Drink Driving & Driving Under the Influence of Alcohol (DUI) – Exceeding 0.05 BAC

If you get stopped at a booze bus or pulled over by police in Victoria, you will be required to give police a ‘preliminary breath test’ (PBT). You will be asked to blow continuously into a hand held breathalyser machine which will tell police if there is alcohol on your breath. It can be an offence to ‘refuse a breath test’.

Police also have the right to breath test you if they believe on reasonable grounds that you have, within the last 3 preceding hours, driven or been in charge of a motor vehicle when it was involved in an accident. You can also be breath tested if you were an occupant in a vehicle if police have not been able to establish who was driving at the time of the accident.

You are not obliged to undergo a preliminary breath test if more than 3 hours have passed since you last drove, were an occupant of a vehicle or were “in charge” of a motor vehicle. You do not have to have been actually driving a vehicle to be able to be breathalysed. You can simply be “in charge” of a motor vehicle. “In charge” of a motor vehicle can include attempting to start a car or if a police officer has a reasonable belief that you intended to start the car.

After you have been breathalysed by the hand-held device, if there is alcohol on your breath, police will ask you to accompany them to the booze bus or back to a police station. They will then ask you to take another test called an ‘evidentiary breath test’ which is another machine that you must blow continuously into which will produce a print out of your blood alcohol content (‘BAC’). This is the reading that will be used as evidence in court. It can be an offence to ‘refuse a breath test’.

When you are with police in the booze bus or back at the police station, police will ask you some questions about your drinking. They will take note of your answers and may use them in evidence against you. Most people want to be helpful to police, but it is important to note that you are not required to answer these questions as you always have the right to remain silent. The only exception to this is that you must give your name and address to police if they suspect you of committing an offence (such as drink driving).

If you have been caught drink driving in Victoria, it is likely that you will be required to attend court. The court you will have to attend will generally be the Magistrates Court that is closest to where you live.

Most likely, you will have received a ‘summons‘ from the police and will have a pending court date. This date is called the ‘first mention‘ and is the first listing of your matter where you can attend court and tell the magistrate that you want to plead guilty, not guilty, or that you need more time (an ‘adjournment’) to get your case prepared.

Your licence will most likely have been immediately suspended pending the outcome of the drink driving case before the court (known as a ‘section 51’ notice). This means that you cannot drive. There are no exceptions and no special licences that you can get to drive during this time. They don’t exist. If you drive during this period of suspension and are caught, you can be charged with another criminal offence ‘driving whilst suspended’. These charges can carry maximum penalties of large fines, further licence suspension and even jail.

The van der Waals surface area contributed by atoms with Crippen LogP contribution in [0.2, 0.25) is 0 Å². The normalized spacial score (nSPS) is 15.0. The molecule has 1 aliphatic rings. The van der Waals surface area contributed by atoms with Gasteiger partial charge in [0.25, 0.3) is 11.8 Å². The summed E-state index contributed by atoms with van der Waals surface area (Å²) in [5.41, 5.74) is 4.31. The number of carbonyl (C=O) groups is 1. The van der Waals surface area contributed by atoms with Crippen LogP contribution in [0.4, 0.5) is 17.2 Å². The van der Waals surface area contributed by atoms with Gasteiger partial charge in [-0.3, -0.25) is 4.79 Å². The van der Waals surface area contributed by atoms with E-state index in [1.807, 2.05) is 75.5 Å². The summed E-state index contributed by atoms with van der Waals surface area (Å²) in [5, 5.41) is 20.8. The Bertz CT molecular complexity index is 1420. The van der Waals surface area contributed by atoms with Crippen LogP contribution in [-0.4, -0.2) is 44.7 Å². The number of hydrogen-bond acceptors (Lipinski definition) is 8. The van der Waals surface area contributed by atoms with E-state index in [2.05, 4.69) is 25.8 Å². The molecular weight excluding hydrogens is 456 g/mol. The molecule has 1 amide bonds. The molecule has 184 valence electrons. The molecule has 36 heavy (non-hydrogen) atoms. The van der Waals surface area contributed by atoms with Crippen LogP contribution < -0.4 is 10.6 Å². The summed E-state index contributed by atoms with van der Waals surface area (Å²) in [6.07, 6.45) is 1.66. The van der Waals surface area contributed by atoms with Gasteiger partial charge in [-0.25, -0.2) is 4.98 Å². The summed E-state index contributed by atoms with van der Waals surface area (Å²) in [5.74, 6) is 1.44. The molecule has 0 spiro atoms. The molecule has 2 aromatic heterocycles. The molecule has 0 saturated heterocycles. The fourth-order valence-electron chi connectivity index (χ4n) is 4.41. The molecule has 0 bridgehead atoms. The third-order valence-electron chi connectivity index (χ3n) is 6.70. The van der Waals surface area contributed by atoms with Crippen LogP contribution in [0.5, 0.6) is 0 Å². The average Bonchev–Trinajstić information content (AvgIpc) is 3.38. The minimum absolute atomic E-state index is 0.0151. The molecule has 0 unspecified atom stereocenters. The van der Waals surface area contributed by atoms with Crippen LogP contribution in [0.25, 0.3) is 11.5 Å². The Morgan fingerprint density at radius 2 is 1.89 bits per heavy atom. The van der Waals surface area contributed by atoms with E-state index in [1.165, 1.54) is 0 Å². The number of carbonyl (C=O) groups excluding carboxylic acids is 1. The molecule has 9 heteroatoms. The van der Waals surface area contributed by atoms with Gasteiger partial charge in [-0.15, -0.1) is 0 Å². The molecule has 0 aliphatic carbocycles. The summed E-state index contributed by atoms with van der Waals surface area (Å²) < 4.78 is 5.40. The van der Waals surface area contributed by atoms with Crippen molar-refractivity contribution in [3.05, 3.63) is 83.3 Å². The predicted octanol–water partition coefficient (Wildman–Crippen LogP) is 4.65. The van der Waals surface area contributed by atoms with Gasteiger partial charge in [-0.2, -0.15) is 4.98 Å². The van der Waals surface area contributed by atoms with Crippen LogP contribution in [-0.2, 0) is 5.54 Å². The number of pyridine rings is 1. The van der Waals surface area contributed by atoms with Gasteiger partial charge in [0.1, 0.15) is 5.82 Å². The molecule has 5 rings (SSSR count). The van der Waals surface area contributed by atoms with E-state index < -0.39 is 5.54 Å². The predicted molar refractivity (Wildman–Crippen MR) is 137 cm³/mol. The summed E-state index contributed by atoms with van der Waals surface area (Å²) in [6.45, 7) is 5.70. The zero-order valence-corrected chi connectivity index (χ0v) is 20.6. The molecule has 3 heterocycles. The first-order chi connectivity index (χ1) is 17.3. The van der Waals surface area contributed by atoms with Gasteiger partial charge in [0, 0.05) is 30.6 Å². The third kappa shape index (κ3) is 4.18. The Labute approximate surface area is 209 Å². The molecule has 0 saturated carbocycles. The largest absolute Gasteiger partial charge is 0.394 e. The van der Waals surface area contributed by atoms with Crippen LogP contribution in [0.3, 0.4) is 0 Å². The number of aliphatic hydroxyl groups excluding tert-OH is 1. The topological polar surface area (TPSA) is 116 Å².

There aren’t many defences to drink driving cases, so most people choose to plead guilty. You should consult with a lawyer if you think you have a defence (eg: error with the breathalyser). Please note that “I didn’t realise I was over the limit” is rarely a viable defence.

Some people refer to drink/drunk driving as a “DUI” (driving under the influence). Although this is commonly an American term, there is in fact a DUI offence under Victorian law. However, in Victoria, police generally deal with driving and alcohol offences with charge of “exceeding the prescribed concentration of alcohol (PCA)”. This is also known as exceeding 0.05.

There are two main charges that deal with driving under the influence of alcohol in Victoria:

  • The first is what many refer to as a DUI charge (section 49(1)(a) of the Road Safety Act). In order to prove this charge, the police must show that you were under the influence of alcohol to such an extent as to be incapable of having proper control of your car. This is a very high standard and can be difficult to prove.
  • The second is what many refer to as the exceeding 0.05 charge (s49(1)(b) of the Road Safety Act). Police must show that your blood alcohol concentration was over 0.05. This charge is proved by police relying on the blood alcohol concentration produced from the breathalyser.

You may find on your charge sheet that the police have charged you with both the s49(1)(a) “DUI” and s49(1)(b) “0.05” charges. These charges typically cover the same conduct and you will generally find that police will withdraw the DUI offence if you are pleading guilty to the 0.05 offence.

As the 0.05 offence is the most common charge pleaded guilty to in the Magistrates Court in Victoria, click here to find out what penalty you are likely to receive under Victorian law for your 0.05 offence.